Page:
Our department offers a Bachelor of Science degree as the primary technical program for undergraduates and a Bachelor of Arts degree for students desiring a liberal arts focus or combining Computer Science with a non-engineering major. We also offer a Computer Engineering (CE) degree in partnership with the ECE department. The majority of our majors pursue the bachelor of science; formal objectives and outcomes for this program are listed below.
Here are some of the most popular program focus areas for majors in computer science, reflecting the particular strengths of the department and school:
- General Computer Science
(the option of no option)
- Interactive Systems:
Robotics, Graphics, Vision
- Natural Language Processing
- Computational Biology
- Fundamentals of Computing
- Big Data
- Systems & Networking
- Information Security
- Software Engineering
- Video Game Design
- Business Computing
Students come and go from the CS major frequently, but we’ve captured here the enrollment statistics for the current academic year (as of start of fall), as well as the most recent graduating class. These numbers include students pursuing both the BS and the BA degrees. In addition to these majors, another 60+ students are currently pursuing the CS minor across all class years.
BS Objectives and Outcomes
The B.S. in Computer Science degree program is accredited by the Computing Accreditation Commission of ABET, http://www.abet.org.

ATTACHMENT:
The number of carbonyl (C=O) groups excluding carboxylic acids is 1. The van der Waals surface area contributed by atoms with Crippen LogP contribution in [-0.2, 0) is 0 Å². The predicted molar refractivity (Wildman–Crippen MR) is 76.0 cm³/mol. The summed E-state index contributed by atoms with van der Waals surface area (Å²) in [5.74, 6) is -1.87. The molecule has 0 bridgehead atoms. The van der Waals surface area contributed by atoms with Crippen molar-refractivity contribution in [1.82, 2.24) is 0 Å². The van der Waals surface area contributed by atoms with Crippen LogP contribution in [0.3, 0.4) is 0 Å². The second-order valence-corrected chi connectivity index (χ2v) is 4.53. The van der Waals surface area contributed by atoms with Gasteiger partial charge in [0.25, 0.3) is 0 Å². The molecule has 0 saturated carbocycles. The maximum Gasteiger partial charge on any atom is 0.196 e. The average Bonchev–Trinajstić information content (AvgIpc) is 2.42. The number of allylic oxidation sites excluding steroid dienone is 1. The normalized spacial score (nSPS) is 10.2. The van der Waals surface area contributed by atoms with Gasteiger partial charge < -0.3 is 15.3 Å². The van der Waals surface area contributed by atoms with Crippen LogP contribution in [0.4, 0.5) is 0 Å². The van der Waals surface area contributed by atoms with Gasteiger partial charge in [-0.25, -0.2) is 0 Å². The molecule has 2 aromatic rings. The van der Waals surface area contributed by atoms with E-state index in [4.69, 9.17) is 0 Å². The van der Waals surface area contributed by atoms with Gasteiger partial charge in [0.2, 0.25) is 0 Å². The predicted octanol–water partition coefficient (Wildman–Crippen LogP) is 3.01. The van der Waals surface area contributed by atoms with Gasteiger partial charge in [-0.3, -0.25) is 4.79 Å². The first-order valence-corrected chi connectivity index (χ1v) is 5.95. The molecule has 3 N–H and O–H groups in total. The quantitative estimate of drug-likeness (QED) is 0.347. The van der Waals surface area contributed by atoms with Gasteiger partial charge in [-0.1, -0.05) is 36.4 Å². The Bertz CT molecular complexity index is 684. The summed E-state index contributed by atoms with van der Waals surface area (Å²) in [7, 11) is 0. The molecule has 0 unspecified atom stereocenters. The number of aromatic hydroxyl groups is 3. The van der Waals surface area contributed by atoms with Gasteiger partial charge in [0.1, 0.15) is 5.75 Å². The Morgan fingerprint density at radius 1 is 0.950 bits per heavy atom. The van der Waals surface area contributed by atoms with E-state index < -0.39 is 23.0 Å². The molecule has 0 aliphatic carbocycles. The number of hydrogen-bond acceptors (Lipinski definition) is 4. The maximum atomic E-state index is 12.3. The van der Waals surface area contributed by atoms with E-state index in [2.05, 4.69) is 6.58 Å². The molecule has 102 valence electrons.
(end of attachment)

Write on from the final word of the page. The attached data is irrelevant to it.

(What we want our graduates to be able to DO several years after graduation.)
- Successfully engage in professional practice in the computing sciences or apply computer science tools and techniques to another field of interest.
- Pursue advanced study in the computing sciences.
- Behave in a professional and ethical manner.
- Lead teams and provide vision for innovation.
- Work successfully in both independent and team environments.
(What skills we expect our students to have by graduation, to facilitate the objectives.)
- An ability to apply knowledge of computing and mathematics appropriate to the discipline.
- An ability to analyze a problem, and identify and define the computing requirements appropriate to its solution.
- An ability to design, implement, and evaluate a computer-based system, process, component, or program to meet desired needs.
- An ability to function effectively on teams to accomplish a common goal.
- An understanding of professional, ethical, legal, security and social issues and responsibilities.
- An ability to communicate effectively with a range of audiences.
- An ability to analyze the local and global impact of computing on individuals, organizations and society.
- Recognition of the need for and an ability to engage in continuing professional development.
- An ability to use current techniques, skills, and tools necessary for computing practice.
- An ability to apply mathematical foundations, algorithmic principles, and computer science theory in the modeling and design of computer-based systems in a way that demonstrates comprehension of the tradeoffs involved in design choices.
- An ability to apply design and development principles in the construction of software systems of varying complexity.